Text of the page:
So you see, “green” is a widely-used adjective with much broader and different meaning to “green” (eco) products or services, but sometimes, in the minds of some urban audiences, actually does mean “eco green”!
Symbolically, “getting a green hat” means a man has an unfaithful wife. When preparing gifts, green should be avoided at all costs if the gifts are intended to be worn anywhere on or near people’s heads.
Go ahead and use green for just about any marketing purpose, but do not assume that your “green” product or service will be viewed as “eco”. If you do intend an “eco” meaning for your China green, you must elaborate and give relevant obvious context. And don’t give green hats away at your next trade fair unless you want to become a laughing stock!
White is used in Chinese funerals. A 白包 (bai bao, “white envelope”) is an packet of money to show the sympathy to family of the deceased, much opposed to the 红包 (hong bao, “red envelope”) given to newlywed couples and children.
White is a color you must avoid for anything festive or celebratory (and that includes product launches) especially in the less westernized (that means most) regions of China. When giving gifts of any kind, never wrap in white.
Be judicious with the use of white according to the context of the marketing material or activity. Seek expert advice before committing to white as a brand or marketing feature element.
Black, when used in copywriting and text, has a wide array of symbolic meanings that include evil, morbid, corrupted, illegal, and/or greedy. As a color it has a hint of formality and solemness in the minds of the Chinese people. Never put black borders around photographs of people.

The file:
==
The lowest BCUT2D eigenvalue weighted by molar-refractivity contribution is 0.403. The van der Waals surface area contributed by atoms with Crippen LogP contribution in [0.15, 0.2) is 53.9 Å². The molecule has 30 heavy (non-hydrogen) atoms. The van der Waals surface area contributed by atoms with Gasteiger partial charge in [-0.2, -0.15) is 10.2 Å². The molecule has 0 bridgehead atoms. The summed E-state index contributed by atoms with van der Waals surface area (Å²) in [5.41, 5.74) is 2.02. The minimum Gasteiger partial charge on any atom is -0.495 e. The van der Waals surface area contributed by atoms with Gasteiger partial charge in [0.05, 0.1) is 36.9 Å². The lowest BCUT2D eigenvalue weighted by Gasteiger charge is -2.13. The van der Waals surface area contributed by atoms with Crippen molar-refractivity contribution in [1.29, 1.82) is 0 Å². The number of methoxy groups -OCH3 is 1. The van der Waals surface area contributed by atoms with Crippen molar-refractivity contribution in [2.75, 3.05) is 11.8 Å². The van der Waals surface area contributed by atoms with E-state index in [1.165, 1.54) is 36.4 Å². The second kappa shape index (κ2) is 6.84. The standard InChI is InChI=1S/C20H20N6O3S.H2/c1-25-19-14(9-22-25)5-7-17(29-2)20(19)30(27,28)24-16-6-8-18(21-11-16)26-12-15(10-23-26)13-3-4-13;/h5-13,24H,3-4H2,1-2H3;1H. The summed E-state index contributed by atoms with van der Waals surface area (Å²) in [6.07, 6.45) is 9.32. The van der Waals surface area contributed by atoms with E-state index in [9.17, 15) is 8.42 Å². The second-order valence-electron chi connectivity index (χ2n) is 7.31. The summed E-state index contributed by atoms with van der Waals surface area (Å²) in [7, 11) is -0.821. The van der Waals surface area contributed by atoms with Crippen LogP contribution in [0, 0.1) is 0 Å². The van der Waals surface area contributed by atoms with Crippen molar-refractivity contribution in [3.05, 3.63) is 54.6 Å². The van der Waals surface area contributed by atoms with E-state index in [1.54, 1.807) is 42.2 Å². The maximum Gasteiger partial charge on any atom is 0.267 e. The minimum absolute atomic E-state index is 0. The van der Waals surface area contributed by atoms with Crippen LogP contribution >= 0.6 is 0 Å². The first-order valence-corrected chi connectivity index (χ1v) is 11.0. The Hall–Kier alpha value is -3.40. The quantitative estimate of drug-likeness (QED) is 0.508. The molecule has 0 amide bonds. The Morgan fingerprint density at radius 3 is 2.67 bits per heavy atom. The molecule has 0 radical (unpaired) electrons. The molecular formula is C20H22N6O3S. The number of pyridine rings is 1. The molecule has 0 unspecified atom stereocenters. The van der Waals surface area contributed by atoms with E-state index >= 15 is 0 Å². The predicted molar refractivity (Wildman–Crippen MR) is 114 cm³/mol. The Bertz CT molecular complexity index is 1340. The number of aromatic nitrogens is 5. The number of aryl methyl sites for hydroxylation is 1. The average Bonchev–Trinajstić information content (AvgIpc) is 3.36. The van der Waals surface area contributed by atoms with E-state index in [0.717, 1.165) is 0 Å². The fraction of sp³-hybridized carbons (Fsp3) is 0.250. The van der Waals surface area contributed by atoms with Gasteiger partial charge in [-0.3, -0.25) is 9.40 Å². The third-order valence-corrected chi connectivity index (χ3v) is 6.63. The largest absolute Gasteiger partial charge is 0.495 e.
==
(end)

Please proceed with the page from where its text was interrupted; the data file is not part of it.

It means that they are dead and are being memorialized! Avoid presenting someone’s portrait (a phoeo focused on the face) in black and white mode. This makes your audience think of pictures on graves.
When giving gifts of any kind, never wrap them in black.
Take care not to over-use black. It’s often safest to avoid black altogether.
Multi-color and Rainbow Spectra 彩虹
Chinese people seldom use a rainbow spectrum. In ancient times, a rainbow across the sun would foretell that the emperor would soon die or be challenged. And no, the Gay Pride rainbow is unknown in China.
Use of spectra in Chinese marketing materials is likely to make your Chinese audience think that you’re presenting the national flag of a minor country, or that you’ve used cheap, end-of-run colored materials in your production.
If you must use a rainbow or a color spectrum, go right ahead, but any hope for cultural resonance will probably be lost on you audience.
青 (qing, pronounced “ching”) si an interesting color that doesn’t appear in the standard western set of colors.
Fitting qing into the western spectrum, some Chinese say it’s a sort of blue, while others say it’s part of the green family. Culturally, qing is a color that sits anywhere in between blue and green. You can call it green, blue, greenish-blue or bluish-green, and not be thought of as odd.
Adding a little more interest to this unique Chinese-only color, qing may include some grey. So qing can also be described as greenish-grey blue, or bluish-green grey, or any other combination of these shades.
Qing is closely linked to historical buildings and clothing, like qing bricks, and qing pattern porcelain. Also, there is a type of female character in Peking Opera called a 青衣 (qing yi, “qing colored costume”) because they usually wear costumes of this interesting color.
Give qing consideration if you need to instill a feeling of history and traditional culture.
China, as a modern country, has a lot of facets, and a full spectrum of colors. Stereotyping it with red is but a safe but boring practice. Free your creativity and experiment with different color in a different cultural context. The pitfalls outlined in this article are easy to avoid. All will be fine as long as your campaign or design is baked by reliable market research and cultural analysis.
This Chinese Takeout by